Hello everyone, I'm the developer and cofounder of Satellite.
Many of the early dreamers who built the Internet back in the 90's thought it would bring peace and global unity. Unfortunately... as the Internet evolved it became dominated by large commercial platforms. Today it's obvious to everyone that "social media" (should be called *anti-social* media) has, for the most part, driven us apart and created more misunderstanding than ever. The fatal mistake was allowing cyberspace to become a giant hyper-targeted ads platform where everyone lives in their own media echo-chamber, and failing to account for how easy it would be to manipulate online discourse. We're seeing the consequences of that now.
Today it's becoming harder and harder for various ideological factions to reach consensus about anything due, in no small part, to how vulnerable the current social platforms are to being manipulated — not just "accidentally" by the blind economic forces of ad-optimization, but also intentionally by anyone who has an incentive to shut down debate and discussion in what's become, arguably, the de-facto public square. Satellite is an effort toward de-escalating this crisis of coherence. Specifically, we're trying trying to address the twin issues of online identity (does your virtual self need permission to exist?) and data ownership (who controls the value/reputation you accumulate around your ID?).
Thanks for reading this far. There'a a lot more to explain (particularly about how the entire community dataset is built to be "forkable" like open source software) and how the content-ranking algorithm works (in terms of identifying people who are good at unifying perspectives) and if you're curious I would invite you to read the "Welcome to Satellite" intro article that you'll find on the front page, which I suppose gives a pretty good overview of the whole thing.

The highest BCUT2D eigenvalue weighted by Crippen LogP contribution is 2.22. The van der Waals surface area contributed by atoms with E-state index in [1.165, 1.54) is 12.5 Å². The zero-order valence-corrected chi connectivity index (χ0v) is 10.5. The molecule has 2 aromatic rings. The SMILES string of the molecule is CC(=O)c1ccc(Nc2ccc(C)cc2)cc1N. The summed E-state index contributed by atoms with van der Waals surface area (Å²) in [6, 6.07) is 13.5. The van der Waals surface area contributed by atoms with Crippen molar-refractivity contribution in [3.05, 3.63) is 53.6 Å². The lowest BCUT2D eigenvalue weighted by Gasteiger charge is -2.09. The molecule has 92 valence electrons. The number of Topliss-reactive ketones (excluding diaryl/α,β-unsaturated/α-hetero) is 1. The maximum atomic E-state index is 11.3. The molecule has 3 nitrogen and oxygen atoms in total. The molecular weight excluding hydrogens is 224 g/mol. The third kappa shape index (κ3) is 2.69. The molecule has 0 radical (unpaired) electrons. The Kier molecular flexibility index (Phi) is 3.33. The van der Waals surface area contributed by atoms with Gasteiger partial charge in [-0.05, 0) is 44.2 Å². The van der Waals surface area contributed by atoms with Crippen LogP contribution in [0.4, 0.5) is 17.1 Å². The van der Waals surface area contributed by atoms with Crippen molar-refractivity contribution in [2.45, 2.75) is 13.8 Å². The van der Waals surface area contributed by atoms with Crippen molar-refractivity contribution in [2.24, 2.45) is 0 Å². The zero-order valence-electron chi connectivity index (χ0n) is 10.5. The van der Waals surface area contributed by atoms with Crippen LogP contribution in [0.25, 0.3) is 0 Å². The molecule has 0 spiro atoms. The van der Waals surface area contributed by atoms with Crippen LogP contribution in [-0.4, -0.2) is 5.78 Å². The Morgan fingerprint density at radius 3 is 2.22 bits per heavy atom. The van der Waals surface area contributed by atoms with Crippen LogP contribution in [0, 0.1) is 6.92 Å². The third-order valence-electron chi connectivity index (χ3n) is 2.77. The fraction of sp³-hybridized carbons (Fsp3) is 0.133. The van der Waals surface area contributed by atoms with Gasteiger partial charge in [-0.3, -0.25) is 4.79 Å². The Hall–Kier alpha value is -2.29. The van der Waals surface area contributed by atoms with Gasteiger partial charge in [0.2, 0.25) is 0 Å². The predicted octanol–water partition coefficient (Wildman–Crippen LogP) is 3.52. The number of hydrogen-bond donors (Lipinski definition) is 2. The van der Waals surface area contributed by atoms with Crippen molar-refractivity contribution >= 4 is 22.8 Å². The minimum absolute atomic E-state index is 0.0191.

We just launched beta about 3 weeks ago and the community is growing steadily. In these early days, I'm conscious of how the initial members will likely have a large effect on how the community evolves going forward. If you're interested in joining this little experiment (or even just crossposting some of the essays you post here) we'd love to have you.
I'm happy to answer any questions here or on Satellite.
I ask cuz if you had homomorphic crypto (which can do general computing while encrypted then decrypt only the output and people who dont trust eachother can verify that is the correct calculation without knowing the algorithm used to calculate it)... I ask cuz if you had homomorphic crypto then you could use almost any random algorithm as a digital signature algorithm since only you could generate any output that others could verify came from you.
The DSA algorithm uses a key pair consisting of a public key and a private key. The private key is used to generate a digital signature for a message, and such a signature can be verified by using the signer’s corresponding public key. The digital signature provides message authentication (the receiver can verify the origin of the message), integrity (the receiver can verify that the message has not been modified since it was signed) and non-repudiation (the sender cannot falsely claim that they have not signed the message).